- January 9, 2015
- Posted by: admin
- Category: News
A case argued in October 2014 was finally decided on December 9, 2014. The case of Integrity Staffing Solutions Inc. vs. Jesse Buck, No. 13-433, 190 L. Ed. 2d 410; 2014 U.S. LEXIS 8293 involved an issue as to whether the time spent by warehouse employees waiting to undergo and undergoing post shift security screenings could be considered as payable in accordance with Fair Labor Standards Act. The employer wanted the employees to undergo an antitheft screening before leaving the premises each day. The question within the minds of employees was whether the time spent waiting to undergo such a screening was compensable under the Fair Labor Standards Act of 1938 (FLSA), 29 U. S. C. §201 et seq., as amended by the Portal-to-Portal Act of 1947, §251 et seq..
The Supreme Court of the Unites States of America came down to two conclusions:
First, that the required security screenings were not considered as integral and indispensable in comparison to another physical activity the employees were employed to perform. If the screening was somewhere related to the principal work that the employees were asked to perform then it would have been a compensable task and would have been payable under the Fair Labor Standards Act of 1938 (FLSA), 29 U. S. C. §201 et seq., as amended by the Portal-to-Portal Act of 1947, §251 et seq..
Second, the Court held that the screenings were not themselves considered as principal activities that the employees were obligated to perform. As the statute’s use of the words ‘preliminary’ and ‘postliminary’ in §254(a)(2), the precedents make clear that the Portal-to-Portal Act of 1947 is primarily concerned with defining the beginning and end of the workday. It distinguishes between activities that are essentially part of the ingress and egress process, on one hand, and activities that constitute the actual “work of consequence performed for an employer,” on the other hand. The security screening falls on the preliminary and postliminary side of the line. The searches that were done were a part of the process and did not include any principal work. Therefore, if the employees had to stand in line to get the screening done, it did not turn out to be compensable in nature and not in accordance with the FLSA.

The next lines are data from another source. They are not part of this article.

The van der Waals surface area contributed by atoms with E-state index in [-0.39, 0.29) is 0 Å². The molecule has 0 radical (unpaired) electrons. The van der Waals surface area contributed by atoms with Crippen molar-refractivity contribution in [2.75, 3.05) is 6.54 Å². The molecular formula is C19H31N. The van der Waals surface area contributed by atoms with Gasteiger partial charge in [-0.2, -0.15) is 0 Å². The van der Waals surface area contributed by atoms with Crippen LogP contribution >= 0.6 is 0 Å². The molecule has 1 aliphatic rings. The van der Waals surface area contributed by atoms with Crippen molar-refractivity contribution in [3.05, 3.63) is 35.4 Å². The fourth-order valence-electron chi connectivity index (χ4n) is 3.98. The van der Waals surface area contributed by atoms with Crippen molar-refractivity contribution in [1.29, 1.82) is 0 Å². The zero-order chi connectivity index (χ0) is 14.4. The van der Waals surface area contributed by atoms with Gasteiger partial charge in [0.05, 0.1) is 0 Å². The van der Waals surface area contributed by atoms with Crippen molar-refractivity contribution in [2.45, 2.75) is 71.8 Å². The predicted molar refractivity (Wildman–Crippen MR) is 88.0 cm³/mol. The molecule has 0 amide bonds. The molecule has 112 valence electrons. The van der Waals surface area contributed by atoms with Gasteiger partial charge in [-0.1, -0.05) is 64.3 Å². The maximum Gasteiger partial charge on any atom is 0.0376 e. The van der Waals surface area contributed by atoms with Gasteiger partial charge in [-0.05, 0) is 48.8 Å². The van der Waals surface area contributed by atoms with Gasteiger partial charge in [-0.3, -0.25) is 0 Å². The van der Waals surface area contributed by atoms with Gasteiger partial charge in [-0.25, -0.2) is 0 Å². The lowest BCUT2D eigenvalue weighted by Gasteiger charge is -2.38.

The Supreme Court of the United States made an easy victory in favor of the employers by giving no compensation to the employees under FLSA.